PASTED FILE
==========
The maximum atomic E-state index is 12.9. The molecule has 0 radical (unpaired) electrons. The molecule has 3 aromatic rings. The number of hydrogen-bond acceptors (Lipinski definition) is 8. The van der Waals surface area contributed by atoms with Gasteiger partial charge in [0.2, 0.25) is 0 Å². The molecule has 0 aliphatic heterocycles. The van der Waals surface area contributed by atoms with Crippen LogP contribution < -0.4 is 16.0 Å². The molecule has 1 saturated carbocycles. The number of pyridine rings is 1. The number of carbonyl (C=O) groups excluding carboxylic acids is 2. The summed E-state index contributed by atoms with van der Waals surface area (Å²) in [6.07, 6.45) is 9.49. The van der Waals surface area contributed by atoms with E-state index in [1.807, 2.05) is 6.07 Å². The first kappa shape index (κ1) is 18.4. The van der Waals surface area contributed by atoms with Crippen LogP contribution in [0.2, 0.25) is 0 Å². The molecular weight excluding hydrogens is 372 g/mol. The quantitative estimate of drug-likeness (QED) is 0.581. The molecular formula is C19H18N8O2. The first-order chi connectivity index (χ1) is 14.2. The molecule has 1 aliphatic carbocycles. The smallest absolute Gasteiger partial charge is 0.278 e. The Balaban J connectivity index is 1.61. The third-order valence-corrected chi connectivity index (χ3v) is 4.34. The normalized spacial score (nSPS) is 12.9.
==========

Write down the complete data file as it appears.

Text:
The maximum atomic E-state index is 12.9. The molecule has 0 radical (unpaired) electrons. The molecule has 3 aromatic rings. The number of hydrogen-bond acceptors (Lipinski definition) is 8. The van der Waals surface area contributed by atoms with Gasteiger partial charge in [0.2, 0.25) is 0 Å². The molecule has 0 aliphatic heterocycles. The van der Waals surface area contributed by atoms with Crippen LogP contribution < -0.4 is 16.0 Å². The molecule has 1 saturated carbocycles. The number of pyridine rings is 1. The number of carbonyl (C=O) groups excluding carboxylic acids is 2. The summed E-state index contributed by atoms with van der Waals surface area (Å²) in [6.07, 6.45) is 9.49. The van der Waals surface area contributed by atoms with E-state index in [1.807, 2.05) is 6.07 Å². The first kappa shape index (κ1) is 18.4. The van der Waals surface area contributed by atoms with Crippen LogP contribution in [0.2, 0.25) is 0 Å². The molecular weight excluding hydrogens is 372 g/mol. The quantitative estimate of drug-likeness (QED) is 0.581. The molecular formula is C19H18N8O2. The first-order chi connectivity index (χ1) is 14.2. The molecule has 1 aliphatic carbocycles. The smallest absolute Gasteiger partial charge is 0.278 e. The Balaban J connectivity index is 1.61. The third-order valence-corrected chi connectivity index (χ3v) is 4.34. The normalized spacial score (nSPS) is 12.9.